Artificial intelligence has the potential to relieve pressures on the NHS and its workforce,’ but ‘frontline healthcare staff will need bespoke and specialised support before they will confidently use it,’ a study has found.
A new report, Understanding healthcare workers’ confidence in AI, published today by Health Education England and NHS AI Lab, recommends the development and deployment of ‘educational pathways and materials’ for all healthcare professionals ‘to equip the workforce to confidently evaluate, adopt and use AI’.
HEE said the NHS ‘aims to be a world leader in the use of emerging technologies like AI’ to help ‘address the backlog in elective procedures and make a difference in helping to detect and manage conditions, such as cancer and cardiovascular disease, earlier.’
However, HEE said ‘the vast majority of clinicians are unfamiliar with AI technologies’ and ‘there is a risk that, without appropriate training and support, patients will not equally share in the benefits offered by AI.’
Brhmie Balaram, Head of AI Research and Ethics at the NHS AI Lab, warned that ‘we must also be mindful that AI could exacerbate cognitive biases when clinicians are making decisions about diagnosis or treatment.’
The report, informed in part by interviews with workers in primary care settings, calls for ‘specialised support’ for healthcare workers to ‘use AI safely and effectively as part of clinical reasoning and decision-making,’ with ‘clinicians supported through training and education to manage potential conflicts between their own intuition or views about a patient’s condition and the information or recommendations provided by an AI system.’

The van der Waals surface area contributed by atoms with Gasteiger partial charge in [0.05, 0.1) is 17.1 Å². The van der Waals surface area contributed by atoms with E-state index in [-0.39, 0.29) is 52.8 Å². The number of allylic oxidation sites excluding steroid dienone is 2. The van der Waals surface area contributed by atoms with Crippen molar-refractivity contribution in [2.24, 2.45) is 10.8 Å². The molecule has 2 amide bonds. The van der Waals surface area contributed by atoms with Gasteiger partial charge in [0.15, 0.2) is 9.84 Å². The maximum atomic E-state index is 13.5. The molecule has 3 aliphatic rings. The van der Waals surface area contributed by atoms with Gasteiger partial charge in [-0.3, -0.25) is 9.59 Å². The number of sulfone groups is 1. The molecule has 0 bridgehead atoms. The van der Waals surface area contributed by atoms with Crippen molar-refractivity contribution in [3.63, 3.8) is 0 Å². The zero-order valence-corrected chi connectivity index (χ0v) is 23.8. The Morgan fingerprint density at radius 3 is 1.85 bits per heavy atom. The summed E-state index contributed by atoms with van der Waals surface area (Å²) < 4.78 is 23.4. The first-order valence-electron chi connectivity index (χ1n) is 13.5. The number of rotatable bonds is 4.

A potential hazard is also that ‘a clinician may accept an AI recommendation uncritically, potentially due to time pressure or under-confidence in the clinical task,’ HEE warned.
Dr Hatim Abdulhussein, National Clinical Lead for AI and Digital Medical Workforce at HEE, said: ‘Understanding clinician confidence in AI is a vital step on the road to the introduction of technological systems that can benefit the delivery of healthcare in the future.
‘Clinicians need to be assured that they can rely on these systems to perform to levels expected to make safe, ethical and effective clinical decisions in the best interests of their patients.’
Ms Balaram said: ‘AI has the potential to relieve pressures on the NHS and its workforce; yet, we must also be mindful that AI could exacerbate cognitive biases when clinicians are making decisions about diagnosis or treatment. It is imperative that the health and care workforce are adequately supported to safely and effectively use these technologies through training and education.
‘However, the onus isn’t only on clinicians to upskill; it’s important the NHS can reassure the workforce that these systems can be trusted by ensuring we have a culture that supports staff to adopt innovative technologies, as well as appropriate regulation in place.’
The report argues that how AI is governed and rolled out in healthcare settings can affect the trustworthiness of these technologies and confidence in their use, including factors such as ‘clear nationally driven regulation and standards.’
A second report from this research, to be published later this year, will outline suggested pathways for related education and training.
The report and partnership with HEE is part of the NHS AI Labs’ AI Ethics Initiative, which was introduced to support research and practical interventions that can strengthen the ethical adoption of AI in health and care.
In 2020, scientists used artificial intelligence to discover a new antibiotic that kills treatment-resistant diseases.